It was awesome! It didn’t seem quite real to me, that finally one of us had a book heading out into the world… I just sat there, listening to the rain on my truck. Perhaps it was the cold, but once the idea of her publishing sunk in, I had a moment of seeing myself from the outside—there I was, covered in mud, soaked, exhausted, in pain, alone out in the middle of nowhere, digging clams for 80 cents a pound while she was signing papers with Knopf. What the hell was I doing?
Soon I got a few phone calls from friends and family who thought I’d need to be consoled, and all of that forced me to reevaluate some things in my life, and one of the realizations that I came to was how important my non-writing work has been to me—I was proud of my sister, and equally proud of the fact that I was earning a living out there on the mudflats, or on the stern of a boat. The jobs I’ve had have sculpted my writing, and taught me things that no amount of research could ever teach me.
Abi and I talk about writing a fair amount, though I’m not much of a craft-talker. I’d rather talk about clams or lobsters, horses or mules. Writing to me is personal, and it takes a bottle of wine or two to open me up. But my sister has been a valuable editor for me. I don’t read her stuff, in part because I’m not a good editor, and in part because she’s careful to not let my big brother influence take over her writing, as it had when we were younger.
I’d like to hear more about writing while holding an unrelated job. In graduate school and whatnot, I assume you wrote in a more academic setting, surrounded by other writers, attending workshops and literature classes. How would you compare that experience to writing novels while making a living with lobsters and clams? I don’t just mean the mindset, but also the process. Is it easier or harder to find the time and energy to work at fiction, when your livelihood is completely separated?
That’s a great question because this has been a central struggle for me as I writer. When I first started on the lobster boat, it was a relief. Though I didn’t know it at the time, I was trying to get as far from academia as I could, and I think—short of moving to the tundra—I succeeded.
But of course the writer in me slowly came out, and I began writing on bad weather days and through my time off during the winters. The boat and the culture and the geography had given me a huge burst of energy, and I wrote the first draft of the novel pretty fast, knowing the entire time that I’d have a ton of editing to do. It didn’t take long to realize that I’d never finish the editing if I was going to keep lobster fishing full time, so I turned to digging clams because the days are short and I wouldn’t have to answer to anyone—if I wanted to skip work in order to write for a week, that was up to me.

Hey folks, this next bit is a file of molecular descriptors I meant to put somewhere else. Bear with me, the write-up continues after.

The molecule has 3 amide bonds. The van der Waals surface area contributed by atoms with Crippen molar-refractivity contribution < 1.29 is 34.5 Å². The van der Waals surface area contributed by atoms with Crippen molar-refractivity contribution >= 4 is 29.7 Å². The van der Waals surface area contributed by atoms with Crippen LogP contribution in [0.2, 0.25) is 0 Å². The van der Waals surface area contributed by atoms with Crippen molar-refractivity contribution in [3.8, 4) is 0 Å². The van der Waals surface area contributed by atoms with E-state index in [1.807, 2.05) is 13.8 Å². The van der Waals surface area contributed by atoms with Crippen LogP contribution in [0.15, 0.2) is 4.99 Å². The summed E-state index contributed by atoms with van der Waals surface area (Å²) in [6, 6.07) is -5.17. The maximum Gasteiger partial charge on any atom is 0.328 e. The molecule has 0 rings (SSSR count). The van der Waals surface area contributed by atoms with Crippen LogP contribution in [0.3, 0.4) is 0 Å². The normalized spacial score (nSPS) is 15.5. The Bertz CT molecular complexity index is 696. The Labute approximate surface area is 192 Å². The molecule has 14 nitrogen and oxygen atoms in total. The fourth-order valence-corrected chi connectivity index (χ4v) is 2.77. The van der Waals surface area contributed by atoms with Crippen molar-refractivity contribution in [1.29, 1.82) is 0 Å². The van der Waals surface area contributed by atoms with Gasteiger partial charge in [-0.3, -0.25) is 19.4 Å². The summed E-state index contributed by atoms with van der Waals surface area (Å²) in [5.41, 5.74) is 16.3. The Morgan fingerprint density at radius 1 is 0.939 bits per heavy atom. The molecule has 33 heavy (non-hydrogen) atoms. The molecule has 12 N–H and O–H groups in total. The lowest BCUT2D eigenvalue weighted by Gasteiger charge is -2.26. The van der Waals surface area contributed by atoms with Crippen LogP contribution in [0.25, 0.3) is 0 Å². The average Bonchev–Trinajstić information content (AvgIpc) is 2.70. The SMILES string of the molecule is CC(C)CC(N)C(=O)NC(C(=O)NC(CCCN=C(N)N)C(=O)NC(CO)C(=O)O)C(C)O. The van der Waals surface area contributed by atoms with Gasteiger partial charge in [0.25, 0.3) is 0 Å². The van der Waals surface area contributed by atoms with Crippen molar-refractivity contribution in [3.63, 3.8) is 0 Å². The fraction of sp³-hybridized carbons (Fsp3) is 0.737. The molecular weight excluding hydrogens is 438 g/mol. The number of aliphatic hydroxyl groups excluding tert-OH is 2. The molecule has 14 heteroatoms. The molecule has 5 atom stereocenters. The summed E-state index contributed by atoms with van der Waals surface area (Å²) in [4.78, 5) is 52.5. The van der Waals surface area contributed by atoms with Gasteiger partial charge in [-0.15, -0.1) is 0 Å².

Ideally, writing and clamming fit together perfectly—clamming is physical and super intense, a bit akin to hard running—but I often found myself stuck between the two because they require such different mindsets, both of which are exhausting. In truth, they do feed each other in a productive way, but I couldn’t do both in a day, and at times it was hard, both financially and culturally, to justify skipping work in order to write.
What it comes down to, though, is that the work I’ve done and the people I work with have kept my head in a place where I need it to be. By that I mean that as a writer, I spend a huge amount of time in my own head, thinking about story and plot and metaphor, motivation and reaction and all of that crap that will eventually drive me crazy if I don’t find a way to mediate it. Some writers drink, some meditate, some exercise, some go crazy. I turn to physical labor. In graduate school, I had a hard time staying balanced, and my writing really suffered because of it.
Clamming and lobstering keep me grounded, and so too does spending time with people who don’t give a shit about books and writing. As the lobsterman I used to work for once said to me, “Not everyone views life as metaphor.”
Even so, there are plenty of times when I’d give anything to have a few friends around who value books and writing the way I do, and who understand a bit of where that side of me comes from. Sometimes, it’s a struggle for me to continue to write while surrounded so completely by a culture built around hard work. Case in point: as I write this, it’s 6:00 on a Monday morning. I live on a sailboat in a harbor filled almost entirely with lobster boats. It’s just getting daylight, and the boats are going by on both sides of me, heading off to haul traps. As the guys go by, I get quite a few: “Get the fuck up, Jon! Time to go to work! Tide’s going! Why ain’t you clamming?”
But I’d take that over a harbor full of guys on laptops any day.